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The pressure on trial lawyers, judges, plaintiffs, defendants, and court systems is only increasing. Take New Jersey as an example, where the backlog of cases nearly quadrupled in a year between February 2020 and 2021, the first year of the pandemic, according to NJ Spotlight News (NJSN). The state is also facing a historic shortage of jurists, “leading to overworked judges, huge case backlogs and nearly 7,000 defendants in jail without bail, some 500 of them for more than two years despite a law that essentially requires a trial within two years for anyone detained,” NJSN reported.
One court official told the state Assembly Budget Committee about the impact the pandemic had on the court system. “Buildings were closed to most in-person trials for more than a year, although other proceedings continued virtually. The business closures and high unemployment led to a housing crisis that resulted in more than 46,000 pending cases that involve landlord-tenant issues,” NJSN reported. “But with all courts open and staff back to work in person, it is impossible to eliminate the backlog of cases with so many open judge seats.” The problem is attributed to the state Senate, where the process is mired, even though the governor is making appointments.
According to the National Counsel for State Courts, backlogs at one third of U.S. courts increased by 5%. It would have been worse had courts not held virtual hearings.
Using the Court Statistic Project database, the numbers reveal in stark terms the impact the pandemic had in the year it came to America. Dispositions dropped from 43M in 2019 to 28M in 2020. Bench trials fell from 3M in 2019 to under 2M in 2020. Jury trials plummeted from 49K in 2019 to less than 19K in 2020.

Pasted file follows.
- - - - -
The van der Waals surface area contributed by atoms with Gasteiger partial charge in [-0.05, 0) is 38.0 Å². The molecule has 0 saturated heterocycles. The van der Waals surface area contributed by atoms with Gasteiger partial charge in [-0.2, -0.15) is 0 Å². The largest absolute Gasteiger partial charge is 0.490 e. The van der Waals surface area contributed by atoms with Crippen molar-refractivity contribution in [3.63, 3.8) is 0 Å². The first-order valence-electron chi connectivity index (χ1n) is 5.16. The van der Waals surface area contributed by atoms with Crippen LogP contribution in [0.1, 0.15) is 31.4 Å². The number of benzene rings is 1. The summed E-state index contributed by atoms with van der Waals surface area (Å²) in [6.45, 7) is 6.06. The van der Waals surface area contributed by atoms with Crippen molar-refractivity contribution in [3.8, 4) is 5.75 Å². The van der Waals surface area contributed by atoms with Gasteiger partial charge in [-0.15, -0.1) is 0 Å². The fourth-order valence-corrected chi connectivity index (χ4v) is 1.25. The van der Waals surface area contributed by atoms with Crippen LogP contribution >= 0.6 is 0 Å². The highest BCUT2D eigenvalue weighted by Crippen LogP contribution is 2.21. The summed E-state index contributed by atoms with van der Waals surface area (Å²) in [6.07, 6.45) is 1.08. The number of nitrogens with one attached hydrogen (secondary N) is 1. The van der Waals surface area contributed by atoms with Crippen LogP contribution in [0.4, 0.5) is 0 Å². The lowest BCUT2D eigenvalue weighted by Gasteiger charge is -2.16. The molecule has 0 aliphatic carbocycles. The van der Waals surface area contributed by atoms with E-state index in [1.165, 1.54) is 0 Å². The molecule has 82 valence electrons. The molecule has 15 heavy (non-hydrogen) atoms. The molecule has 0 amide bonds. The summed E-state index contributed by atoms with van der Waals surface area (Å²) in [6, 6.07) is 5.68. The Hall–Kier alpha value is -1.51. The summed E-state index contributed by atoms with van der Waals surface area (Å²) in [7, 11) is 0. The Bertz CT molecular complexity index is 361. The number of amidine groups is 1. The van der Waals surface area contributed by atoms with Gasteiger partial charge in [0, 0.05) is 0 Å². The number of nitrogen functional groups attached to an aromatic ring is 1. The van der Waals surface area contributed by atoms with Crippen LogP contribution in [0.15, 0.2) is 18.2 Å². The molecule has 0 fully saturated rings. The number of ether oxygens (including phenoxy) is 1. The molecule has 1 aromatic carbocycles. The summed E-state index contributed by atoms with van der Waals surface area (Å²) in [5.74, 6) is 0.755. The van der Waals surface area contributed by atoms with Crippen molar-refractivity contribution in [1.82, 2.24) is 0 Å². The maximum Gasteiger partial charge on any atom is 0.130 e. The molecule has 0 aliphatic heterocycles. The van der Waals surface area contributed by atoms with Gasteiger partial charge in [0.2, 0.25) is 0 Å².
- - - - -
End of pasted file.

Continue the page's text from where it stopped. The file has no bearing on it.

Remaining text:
The Washington Post reported that the Pennsylvania Supreme Court declared a judicial emergency and extended deadlines. Virginia’s Supreme Court suspended nonessential proceedings. The Iowa Supreme Court pushed back criminal trials and the Alabama’s Supreme Court suspended in-person proceedings. New Jersey Supreme Court Chief Justice Stuart Rabner warned that the judicial shortage “comes with a price.”
Listen to my interview with Diana C. Manning, Managing Principal, Bressler, Amery & Ross, P.C., for the fallout from the judicial shortage and swelling case backlogs, and what needs to be done to dig out. An experienced and award winning complex commercial litigator, Diana is co-chair of the firm’s business and commercial litigation practice group. She received her J.D. from Rutgers University School of Law.
This podcast is the audio companion to the Journal on Emerging Issues in Litigation. The Journal is a collaborative project between HB Litigation Conferences and the Fastcase legal research family, which includes Full Court Press, Law Street Media, and Docket Alarm. The podcast itself is a joint effort between HB and our friends at Law Street Media. If you have comments or wish to participate in one our projects please drop me a note at Editor@LitigationConferences.com.